2. Collaboration capabilities. Most business intelligence tools offer users the ability to publish something (e.g., an annotation). But publishing alone is not collaboration. People work together collaboratively in a variety of ways, and Business Discovery software must support all of these ways. QlikView has a capability called shared sessions. If I make a discovery in a QlikView app, I can invite you to join me in the app straightaway. I can send you an app link (a URL) and even without a QlikView license, you can join me in the app. You can click around in the app with me, and together we can advance our discoveries. Also, in QlikView, users can make notes and comments that result in threaded discussions. As part of these threads, users can post snapshots which preserve the state the app was in when the user had an observation. When another user clicks on the snapshot, the app goes to the tab the snapshot creator was looking at, with that user's selections highlighted in green. (For more info, see the white paper, “Social Business Discovery: Optimizing Decision Making.”)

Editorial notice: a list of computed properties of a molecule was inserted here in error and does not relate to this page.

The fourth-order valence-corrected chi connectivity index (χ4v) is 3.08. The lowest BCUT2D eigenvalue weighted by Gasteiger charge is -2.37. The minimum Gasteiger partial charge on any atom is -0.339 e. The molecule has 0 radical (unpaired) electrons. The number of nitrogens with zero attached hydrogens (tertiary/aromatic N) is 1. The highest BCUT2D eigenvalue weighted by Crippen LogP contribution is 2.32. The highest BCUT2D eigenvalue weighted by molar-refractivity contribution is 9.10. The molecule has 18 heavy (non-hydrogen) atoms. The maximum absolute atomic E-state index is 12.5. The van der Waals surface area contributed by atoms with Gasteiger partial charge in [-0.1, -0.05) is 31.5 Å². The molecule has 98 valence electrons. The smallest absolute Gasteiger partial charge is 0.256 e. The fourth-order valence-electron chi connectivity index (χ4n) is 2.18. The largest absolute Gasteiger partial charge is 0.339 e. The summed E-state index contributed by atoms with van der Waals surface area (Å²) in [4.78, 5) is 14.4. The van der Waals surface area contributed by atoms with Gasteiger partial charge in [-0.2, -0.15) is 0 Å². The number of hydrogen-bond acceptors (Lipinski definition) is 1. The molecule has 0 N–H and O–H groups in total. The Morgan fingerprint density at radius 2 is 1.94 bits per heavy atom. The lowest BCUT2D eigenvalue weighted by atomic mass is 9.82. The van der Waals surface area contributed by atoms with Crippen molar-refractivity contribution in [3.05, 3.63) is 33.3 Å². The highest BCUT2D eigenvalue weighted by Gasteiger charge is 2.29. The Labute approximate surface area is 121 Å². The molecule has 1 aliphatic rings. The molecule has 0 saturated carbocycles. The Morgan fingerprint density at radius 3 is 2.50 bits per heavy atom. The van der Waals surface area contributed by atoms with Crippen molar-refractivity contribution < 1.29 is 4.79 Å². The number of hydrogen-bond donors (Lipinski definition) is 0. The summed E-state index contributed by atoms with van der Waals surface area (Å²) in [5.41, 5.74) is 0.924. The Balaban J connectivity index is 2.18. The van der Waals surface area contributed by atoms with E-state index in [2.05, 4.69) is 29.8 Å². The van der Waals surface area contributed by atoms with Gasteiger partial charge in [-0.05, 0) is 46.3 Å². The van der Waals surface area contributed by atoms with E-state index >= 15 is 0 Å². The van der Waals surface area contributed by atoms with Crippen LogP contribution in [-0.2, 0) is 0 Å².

QlikView is a Business Discovery platform that enables all kinds of people throughout an organization to make discoveries in the data, on their own and in teams and groups. It’s not just for business analysts or data scientists; it truly is for everyone. Take a look at Donald's video and hear his perspective in his own words.

Or maybe not. But what do you think of when you hear the term Big Data? Volume, right? Massive, huge, enormous quantities of digital stuff. But it’s not just the volume that makes Big Data difficult to manage and analyze – it’s also the variety and velocity.

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I talked about this recently with Rik Tamm-Daniels, VP of Technology at Attivio. Attivio is a QlikTech partner that provides a unified information access platform called the Active Intelligence Engine (AIE). With Attivio AIE, IT professionals can assemble data of any type – structured, unstructured, or semi-structured – into a central universal index, where it is processed and structure is applied.